Jennifer Capati
Mesa Legend

According to the Arizona State Board of Nursing (AZBN) the Mesa Community College (MCC) Nursing program is among the top nursing school programs in the state. The AZBN, along with the National Council Licensure Examination (NCLE) gave the MCC nursing program a rate of 93.68 percent, surpassing the University of Arizona. Among the several measures, the agency rates school nursing programs based on percentage of graduates who successfully pass the certification exam.

“I think it starts with a quality curriculum,” said the Nursing Department Chair Diane Dietz. “We developed a curriculum that speaks to what the mapping of the licensing examination.” The program strives to help every student learn and succeed.  One example is the National Council of State Boards of Nursing posts information about the national licensing exam.

It’s like a blueprint to the areas nursing faculty members, like those at MCC, need to teach.  Incorporating those lessons is essential to keep students up-to-date with current practices and the certification process.  “We monitor students from the outcomes of the national examination that we administer after each block of study to get a sense to where the students are in terms of their probability of passing the licensing exam,” Dietz said. “We’re really rigorous on always monitoring outcomes and making changes as needed to meet our goals.”

Jessica Graham is a MCC nursing student about to graduate from the program. “I really like it here. The teachers are straightforward and nice,” Graham said. “One of my favorite simulation is the pregnancy mannequin.” Dietz explained that the MCC program also emphasises the importance of incorporating a quality education staff.  The nursing faculty at MCC are not only registered nurses, but educators as well.

“Those who teach in the classroom has to have a masters degree with education as a concentration of their studies, they’re skilled nurses as well as educators. Yet one of the challenges the department is currently going through is the loss of faculty members.  For the last five to eight years a number of instructors have retired almost every semester.  “We have the challenge of bringing them (new faculty) on, nurturing and mentoring them to perform at the same high level, but in this transition it has been successful because we have a mentoring program,” Dietz said. “We have a very strong team and we’re very collaborative.”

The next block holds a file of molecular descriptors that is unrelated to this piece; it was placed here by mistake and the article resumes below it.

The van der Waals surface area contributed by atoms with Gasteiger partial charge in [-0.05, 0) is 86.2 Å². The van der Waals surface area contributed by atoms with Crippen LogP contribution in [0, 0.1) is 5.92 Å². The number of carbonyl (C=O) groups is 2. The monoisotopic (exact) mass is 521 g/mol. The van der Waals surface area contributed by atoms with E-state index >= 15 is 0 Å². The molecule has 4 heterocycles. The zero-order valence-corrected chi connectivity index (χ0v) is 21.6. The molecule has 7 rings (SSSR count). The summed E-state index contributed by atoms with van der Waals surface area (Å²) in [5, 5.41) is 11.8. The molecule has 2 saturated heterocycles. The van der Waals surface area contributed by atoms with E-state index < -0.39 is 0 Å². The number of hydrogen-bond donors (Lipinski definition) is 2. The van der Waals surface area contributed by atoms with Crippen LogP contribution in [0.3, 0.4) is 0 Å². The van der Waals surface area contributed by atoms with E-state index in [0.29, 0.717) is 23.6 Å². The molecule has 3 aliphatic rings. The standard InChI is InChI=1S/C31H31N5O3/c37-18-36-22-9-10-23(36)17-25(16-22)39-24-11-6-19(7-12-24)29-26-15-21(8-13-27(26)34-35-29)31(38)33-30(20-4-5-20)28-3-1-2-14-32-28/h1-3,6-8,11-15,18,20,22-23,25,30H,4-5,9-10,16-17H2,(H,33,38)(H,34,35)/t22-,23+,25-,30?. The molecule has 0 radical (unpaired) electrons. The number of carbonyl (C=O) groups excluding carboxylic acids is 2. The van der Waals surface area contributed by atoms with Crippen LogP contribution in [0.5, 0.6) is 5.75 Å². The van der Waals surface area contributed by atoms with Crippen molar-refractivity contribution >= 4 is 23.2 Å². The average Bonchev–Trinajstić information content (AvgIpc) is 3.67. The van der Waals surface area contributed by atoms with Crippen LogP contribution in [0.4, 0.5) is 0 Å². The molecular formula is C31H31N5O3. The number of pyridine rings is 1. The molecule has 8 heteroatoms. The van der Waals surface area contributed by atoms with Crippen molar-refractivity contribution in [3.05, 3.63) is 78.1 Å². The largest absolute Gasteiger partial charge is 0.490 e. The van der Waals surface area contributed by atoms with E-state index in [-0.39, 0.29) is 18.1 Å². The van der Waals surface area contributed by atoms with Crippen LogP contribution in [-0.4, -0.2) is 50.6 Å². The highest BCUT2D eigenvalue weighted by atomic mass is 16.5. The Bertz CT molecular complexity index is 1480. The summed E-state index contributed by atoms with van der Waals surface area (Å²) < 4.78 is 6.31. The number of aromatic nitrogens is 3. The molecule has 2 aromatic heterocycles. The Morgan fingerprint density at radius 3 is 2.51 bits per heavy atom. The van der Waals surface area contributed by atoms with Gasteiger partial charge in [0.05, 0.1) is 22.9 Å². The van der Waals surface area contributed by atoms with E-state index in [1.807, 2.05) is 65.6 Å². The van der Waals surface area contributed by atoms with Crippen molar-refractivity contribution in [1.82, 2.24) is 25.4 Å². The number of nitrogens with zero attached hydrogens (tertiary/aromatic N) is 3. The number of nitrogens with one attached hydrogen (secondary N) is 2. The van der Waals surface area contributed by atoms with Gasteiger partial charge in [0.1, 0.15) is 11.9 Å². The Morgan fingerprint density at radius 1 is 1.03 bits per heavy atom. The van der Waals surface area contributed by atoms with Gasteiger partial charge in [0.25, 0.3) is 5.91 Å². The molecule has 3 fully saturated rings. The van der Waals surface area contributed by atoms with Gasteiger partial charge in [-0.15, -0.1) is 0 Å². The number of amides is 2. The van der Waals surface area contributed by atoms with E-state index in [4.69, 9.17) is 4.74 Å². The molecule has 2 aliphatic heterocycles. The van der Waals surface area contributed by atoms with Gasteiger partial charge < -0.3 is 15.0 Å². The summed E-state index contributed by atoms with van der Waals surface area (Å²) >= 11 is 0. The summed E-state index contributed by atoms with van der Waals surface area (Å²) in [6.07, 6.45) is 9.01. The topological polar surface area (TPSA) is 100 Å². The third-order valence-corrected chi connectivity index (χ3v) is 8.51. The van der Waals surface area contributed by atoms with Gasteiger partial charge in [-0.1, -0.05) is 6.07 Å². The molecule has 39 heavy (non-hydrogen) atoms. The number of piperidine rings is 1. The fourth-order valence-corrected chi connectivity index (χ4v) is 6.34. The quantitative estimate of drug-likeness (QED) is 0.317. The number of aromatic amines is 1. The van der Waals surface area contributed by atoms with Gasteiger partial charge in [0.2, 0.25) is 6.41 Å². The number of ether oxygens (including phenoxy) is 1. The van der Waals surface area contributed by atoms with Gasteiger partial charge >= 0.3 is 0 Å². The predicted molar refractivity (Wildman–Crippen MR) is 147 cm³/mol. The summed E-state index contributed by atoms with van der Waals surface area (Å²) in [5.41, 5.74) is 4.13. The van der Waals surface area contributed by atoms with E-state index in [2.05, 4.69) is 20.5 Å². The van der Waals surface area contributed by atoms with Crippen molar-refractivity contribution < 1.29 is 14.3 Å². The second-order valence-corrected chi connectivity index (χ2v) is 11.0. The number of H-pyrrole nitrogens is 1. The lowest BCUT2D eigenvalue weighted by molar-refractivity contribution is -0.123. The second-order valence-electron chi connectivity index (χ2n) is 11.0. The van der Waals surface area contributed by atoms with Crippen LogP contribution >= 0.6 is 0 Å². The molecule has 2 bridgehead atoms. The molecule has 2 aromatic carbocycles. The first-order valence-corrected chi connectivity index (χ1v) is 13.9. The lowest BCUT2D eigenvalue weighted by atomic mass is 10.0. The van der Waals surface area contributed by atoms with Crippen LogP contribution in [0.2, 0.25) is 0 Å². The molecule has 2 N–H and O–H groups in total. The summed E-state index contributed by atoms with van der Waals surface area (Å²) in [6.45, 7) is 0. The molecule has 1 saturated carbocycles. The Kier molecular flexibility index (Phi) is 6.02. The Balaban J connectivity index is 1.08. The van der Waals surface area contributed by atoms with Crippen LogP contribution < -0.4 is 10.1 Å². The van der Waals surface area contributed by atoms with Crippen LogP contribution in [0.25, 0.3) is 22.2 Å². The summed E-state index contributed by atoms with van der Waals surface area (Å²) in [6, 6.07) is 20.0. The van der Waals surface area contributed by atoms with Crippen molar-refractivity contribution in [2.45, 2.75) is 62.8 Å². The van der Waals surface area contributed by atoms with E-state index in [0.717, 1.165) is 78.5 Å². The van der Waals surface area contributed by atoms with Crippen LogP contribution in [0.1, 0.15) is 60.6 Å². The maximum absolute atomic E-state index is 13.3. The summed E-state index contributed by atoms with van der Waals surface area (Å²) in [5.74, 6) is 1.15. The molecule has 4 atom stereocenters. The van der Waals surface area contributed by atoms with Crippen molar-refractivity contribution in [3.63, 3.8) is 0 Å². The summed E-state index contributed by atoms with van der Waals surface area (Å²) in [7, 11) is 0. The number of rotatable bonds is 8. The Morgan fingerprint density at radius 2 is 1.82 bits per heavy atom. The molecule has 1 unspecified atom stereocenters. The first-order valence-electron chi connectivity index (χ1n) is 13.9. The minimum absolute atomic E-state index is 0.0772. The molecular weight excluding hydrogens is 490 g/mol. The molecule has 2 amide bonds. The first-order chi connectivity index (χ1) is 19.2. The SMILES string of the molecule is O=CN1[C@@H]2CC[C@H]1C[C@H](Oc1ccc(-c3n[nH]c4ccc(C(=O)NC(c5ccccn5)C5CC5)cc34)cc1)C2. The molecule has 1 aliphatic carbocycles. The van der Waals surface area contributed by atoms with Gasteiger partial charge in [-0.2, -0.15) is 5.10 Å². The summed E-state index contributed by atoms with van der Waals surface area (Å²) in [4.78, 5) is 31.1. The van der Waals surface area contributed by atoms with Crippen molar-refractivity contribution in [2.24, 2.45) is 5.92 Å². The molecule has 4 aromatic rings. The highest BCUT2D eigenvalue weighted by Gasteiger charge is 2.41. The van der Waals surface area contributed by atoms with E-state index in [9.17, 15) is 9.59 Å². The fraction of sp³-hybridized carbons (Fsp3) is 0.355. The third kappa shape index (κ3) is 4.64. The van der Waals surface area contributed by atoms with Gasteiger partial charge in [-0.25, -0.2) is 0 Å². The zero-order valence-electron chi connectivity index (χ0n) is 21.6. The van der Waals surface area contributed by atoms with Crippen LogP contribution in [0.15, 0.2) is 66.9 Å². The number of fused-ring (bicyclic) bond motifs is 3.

The success is also attributed to the college’s facility. The HW 8 building located across from the Kirk Student Center, was once home to the Life Science program. The building was renovated in 2010 for the Nursing Department.  Among the upgrades were re-designing space to create large lecture rooms, multiple labs designed as hospital rooms equipped with medical equipment, as well as rooms with patient mannequins that can be controlled by faculty to replicate real-life patient scenarios, like heart attacks and seizures. Paradise Valley Community College was the second highest ranked program, followed by Gateway Community College in third, Scottsdale Community College was ranked fourth and UA fifth.

Mesa Legend Staff

Mesa Legend Staff

These are archived stories from Mesa Legend editions before Fall 2018. See article for corresponding author.
Mesa Legend Staff

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